Description When a person has uncomfortable thoughts or feelings, they may project these onto other people, assigning the thoughts or feelings that they need to repress to a convenient alternative target. Projection may also happen to obliterate attributes of other people with which we are uncomfortable.
We assume that they are like us, and in doing so we allow ourselves to ignore those attributes they have with which we are uncomfortable. Neurotic projection is perceiving others as operating in ways one unconsciously finds objectionable in yourself. Complementary projection is assuming that others do, think and feel in the same way as you. Complimentary projection is assuming that others can do things as well as you.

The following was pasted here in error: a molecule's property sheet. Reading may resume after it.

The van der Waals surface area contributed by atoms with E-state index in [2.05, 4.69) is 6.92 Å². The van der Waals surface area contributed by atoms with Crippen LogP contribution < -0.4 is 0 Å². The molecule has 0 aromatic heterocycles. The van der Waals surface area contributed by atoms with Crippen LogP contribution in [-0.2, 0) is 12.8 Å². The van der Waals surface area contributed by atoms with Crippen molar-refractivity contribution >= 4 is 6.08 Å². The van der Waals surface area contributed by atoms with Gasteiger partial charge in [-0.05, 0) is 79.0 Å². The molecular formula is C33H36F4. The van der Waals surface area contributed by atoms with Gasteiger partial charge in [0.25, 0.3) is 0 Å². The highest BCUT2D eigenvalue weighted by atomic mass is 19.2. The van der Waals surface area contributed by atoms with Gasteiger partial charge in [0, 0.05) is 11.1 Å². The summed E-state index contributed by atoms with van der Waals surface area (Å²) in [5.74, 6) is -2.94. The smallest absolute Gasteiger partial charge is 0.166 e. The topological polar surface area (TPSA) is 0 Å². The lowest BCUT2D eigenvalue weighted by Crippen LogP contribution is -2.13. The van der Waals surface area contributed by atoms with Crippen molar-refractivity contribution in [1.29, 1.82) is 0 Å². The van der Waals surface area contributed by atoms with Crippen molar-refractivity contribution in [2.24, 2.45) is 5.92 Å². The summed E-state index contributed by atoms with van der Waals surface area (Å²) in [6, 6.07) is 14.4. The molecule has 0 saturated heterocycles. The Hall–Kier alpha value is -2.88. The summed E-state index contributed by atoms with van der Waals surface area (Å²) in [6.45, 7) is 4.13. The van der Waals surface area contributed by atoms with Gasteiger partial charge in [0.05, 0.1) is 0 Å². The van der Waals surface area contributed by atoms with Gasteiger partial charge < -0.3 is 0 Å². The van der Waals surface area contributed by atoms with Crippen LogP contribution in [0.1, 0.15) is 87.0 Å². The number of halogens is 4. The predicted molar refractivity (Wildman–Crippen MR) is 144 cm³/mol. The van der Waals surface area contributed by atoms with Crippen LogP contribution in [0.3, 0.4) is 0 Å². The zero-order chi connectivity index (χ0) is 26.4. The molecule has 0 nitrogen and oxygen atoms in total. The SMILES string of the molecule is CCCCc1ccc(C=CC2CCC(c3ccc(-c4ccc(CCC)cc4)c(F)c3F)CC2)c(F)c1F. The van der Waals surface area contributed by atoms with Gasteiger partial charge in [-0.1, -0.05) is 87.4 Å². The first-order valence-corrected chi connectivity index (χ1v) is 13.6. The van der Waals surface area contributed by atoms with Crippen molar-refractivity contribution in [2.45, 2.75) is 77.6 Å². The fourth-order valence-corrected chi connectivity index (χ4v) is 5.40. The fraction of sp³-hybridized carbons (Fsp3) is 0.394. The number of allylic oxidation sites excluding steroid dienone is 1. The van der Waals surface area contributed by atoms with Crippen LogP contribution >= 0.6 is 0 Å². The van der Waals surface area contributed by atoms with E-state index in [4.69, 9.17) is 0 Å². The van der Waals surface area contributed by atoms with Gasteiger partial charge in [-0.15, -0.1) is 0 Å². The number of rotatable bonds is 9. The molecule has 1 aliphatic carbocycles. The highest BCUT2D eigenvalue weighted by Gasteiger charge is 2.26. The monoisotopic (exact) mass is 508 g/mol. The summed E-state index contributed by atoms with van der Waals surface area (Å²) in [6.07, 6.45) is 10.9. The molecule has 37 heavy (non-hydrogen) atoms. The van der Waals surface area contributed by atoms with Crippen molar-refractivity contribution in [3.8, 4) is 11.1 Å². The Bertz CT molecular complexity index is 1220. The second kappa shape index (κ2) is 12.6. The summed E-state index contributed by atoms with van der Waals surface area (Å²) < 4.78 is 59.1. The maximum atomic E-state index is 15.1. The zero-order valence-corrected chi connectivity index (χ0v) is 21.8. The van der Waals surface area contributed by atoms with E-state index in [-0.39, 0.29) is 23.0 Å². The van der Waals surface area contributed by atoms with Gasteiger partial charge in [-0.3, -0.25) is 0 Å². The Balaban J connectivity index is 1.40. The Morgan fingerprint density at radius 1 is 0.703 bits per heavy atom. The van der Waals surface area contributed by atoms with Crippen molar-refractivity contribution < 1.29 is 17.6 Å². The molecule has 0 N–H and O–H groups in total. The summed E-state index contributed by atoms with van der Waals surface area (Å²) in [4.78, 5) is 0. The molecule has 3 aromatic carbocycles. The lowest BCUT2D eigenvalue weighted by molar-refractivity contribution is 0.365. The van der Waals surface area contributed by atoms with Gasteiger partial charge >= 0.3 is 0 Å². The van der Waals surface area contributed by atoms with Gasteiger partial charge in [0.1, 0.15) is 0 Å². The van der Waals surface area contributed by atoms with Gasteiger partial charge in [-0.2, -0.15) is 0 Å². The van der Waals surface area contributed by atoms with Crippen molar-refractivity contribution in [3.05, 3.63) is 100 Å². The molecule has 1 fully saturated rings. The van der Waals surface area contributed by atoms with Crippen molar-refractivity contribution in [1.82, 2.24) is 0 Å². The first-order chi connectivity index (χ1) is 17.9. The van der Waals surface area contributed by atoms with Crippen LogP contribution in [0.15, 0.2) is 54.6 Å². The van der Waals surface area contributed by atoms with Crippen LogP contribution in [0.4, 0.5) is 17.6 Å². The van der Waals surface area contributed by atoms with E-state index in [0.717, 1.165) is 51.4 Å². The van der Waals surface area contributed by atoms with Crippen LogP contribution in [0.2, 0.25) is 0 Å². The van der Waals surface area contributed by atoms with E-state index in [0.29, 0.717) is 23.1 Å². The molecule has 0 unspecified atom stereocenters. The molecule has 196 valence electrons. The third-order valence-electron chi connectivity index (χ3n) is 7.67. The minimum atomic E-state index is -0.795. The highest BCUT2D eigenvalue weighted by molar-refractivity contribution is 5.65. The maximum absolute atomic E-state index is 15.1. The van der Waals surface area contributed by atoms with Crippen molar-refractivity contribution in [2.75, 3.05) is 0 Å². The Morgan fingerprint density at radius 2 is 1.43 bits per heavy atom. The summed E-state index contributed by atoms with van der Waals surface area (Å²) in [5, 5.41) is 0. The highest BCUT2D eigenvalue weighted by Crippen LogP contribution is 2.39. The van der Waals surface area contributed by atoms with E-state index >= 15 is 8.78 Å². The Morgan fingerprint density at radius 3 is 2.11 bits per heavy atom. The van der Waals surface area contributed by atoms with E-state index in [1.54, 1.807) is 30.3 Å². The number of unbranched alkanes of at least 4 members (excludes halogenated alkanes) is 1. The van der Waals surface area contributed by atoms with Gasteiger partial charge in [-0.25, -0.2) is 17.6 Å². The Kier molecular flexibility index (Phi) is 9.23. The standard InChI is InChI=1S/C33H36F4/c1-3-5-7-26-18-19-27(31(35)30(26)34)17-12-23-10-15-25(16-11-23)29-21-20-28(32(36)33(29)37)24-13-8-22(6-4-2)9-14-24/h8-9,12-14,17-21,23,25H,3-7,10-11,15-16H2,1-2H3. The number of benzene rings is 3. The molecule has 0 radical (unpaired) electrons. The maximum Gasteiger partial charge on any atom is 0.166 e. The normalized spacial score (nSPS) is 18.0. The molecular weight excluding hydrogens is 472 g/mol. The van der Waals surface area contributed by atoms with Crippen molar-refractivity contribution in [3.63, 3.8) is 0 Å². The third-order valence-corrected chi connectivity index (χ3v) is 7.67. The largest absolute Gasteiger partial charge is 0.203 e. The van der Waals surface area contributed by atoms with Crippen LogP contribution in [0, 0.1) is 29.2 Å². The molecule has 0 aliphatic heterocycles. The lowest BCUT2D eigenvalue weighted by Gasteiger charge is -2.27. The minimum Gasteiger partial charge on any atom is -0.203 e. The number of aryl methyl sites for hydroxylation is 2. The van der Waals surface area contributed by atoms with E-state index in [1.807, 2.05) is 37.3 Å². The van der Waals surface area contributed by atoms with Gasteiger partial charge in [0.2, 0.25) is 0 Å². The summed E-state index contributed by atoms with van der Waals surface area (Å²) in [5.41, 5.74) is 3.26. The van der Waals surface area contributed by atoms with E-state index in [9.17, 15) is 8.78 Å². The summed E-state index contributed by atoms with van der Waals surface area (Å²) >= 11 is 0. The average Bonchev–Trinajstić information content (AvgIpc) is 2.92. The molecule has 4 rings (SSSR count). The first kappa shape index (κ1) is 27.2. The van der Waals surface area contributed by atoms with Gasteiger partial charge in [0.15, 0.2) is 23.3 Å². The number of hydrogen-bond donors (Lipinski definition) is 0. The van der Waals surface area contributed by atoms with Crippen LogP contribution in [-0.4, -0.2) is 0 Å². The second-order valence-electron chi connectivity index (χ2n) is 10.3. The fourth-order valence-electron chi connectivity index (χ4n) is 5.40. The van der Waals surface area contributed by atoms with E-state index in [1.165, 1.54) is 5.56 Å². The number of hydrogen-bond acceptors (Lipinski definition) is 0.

Projection also appears where we see our own traits in other people, as in the false consensus effect. Thus we see our friends as being more like us than they really are. Example I do not like another person. But I have a value that says I should like everyone.
So I project onto them that they do not like me. This allows me to avoid them and also to handle my own feelings of dislike. An unfaithful husband suspects his wife of infidelity. A woman who is attracted to a fellow worker accuses the person of sexual advances. Discussion Projecting thoughts or emotions onto others allows the person to consider them and how dysfunctional they are, but without feeling the attendant discomfort of knowing that these thoughts and emotions are their own.
Now that I’ve seen parents managing the subject, in my 13th year, knock life with no options. In the ladies’ locker room she met Gerri Jordan, and didn’t even like playing baseball much.